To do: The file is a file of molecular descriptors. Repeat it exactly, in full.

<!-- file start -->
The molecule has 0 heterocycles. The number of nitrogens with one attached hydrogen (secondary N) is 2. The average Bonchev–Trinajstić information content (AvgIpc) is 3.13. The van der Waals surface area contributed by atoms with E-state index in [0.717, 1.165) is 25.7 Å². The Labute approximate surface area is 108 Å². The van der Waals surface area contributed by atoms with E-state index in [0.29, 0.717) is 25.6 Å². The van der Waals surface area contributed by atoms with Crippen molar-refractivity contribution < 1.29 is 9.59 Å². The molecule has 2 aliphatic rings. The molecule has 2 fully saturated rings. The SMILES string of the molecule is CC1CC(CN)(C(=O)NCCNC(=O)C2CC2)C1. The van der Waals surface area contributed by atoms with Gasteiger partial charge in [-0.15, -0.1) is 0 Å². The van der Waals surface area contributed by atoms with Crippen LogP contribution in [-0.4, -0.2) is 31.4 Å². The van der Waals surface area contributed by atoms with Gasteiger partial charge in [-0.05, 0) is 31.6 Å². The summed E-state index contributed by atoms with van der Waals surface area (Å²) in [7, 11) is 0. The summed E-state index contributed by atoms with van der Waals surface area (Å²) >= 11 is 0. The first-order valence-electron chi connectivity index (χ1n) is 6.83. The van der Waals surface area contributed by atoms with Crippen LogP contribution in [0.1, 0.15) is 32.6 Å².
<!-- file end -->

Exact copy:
The molecule has 0 heterocycles. The number of nitrogens with one attached hydrogen (secondary N) is 2. The average Bonchev–Trinajstić information content (AvgIpc) is 3.13. The van der Waals surface area contributed by atoms with E-state index in [0.717, 1.165) is 25.7 Å². The Labute approximate surface area is 108 Å². The van der Waals surface area contributed by atoms with E-state index in [0.29, 0.717) is 25.6 Å². The van der Waals surface area contributed by atoms with Crippen molar-refractivity contribution < 1.29 is 9.59 Å². The molecule has 2 aliphatic rings. The molecule has 2 fully saturated rings. The SMILES string of the molecule is CC1CC(CN)(C(=O)NCCNC(=O)C2CC2)C1. The van der Waals surface area contributed by atoms with Gasteiger partial charge in [-0.15, -0.1) is 0 Å². The van der Waals surface area contributed by atoms with Crippen LogP contribution in [-0.4, -0.2) is 31.4 Å². The van der Waals surface area contributed by atoms with Gasteiger partial charge in [-0.05, 0) is 31.6 Å². The summed E-state index contributed by atoms with van der Waals surface area (Å²) in [7, 11) is 0. The summed E-state index contributed by atoms with van der Waals surface area (Å²) >= 11 is 0. The first-order valence-electron chi connectivity index (χ1n) is 6.83. The van der Waals surface area contributed by atoms with Crippen LogP contribution in [0.1, 0.15) is 32.6 Å².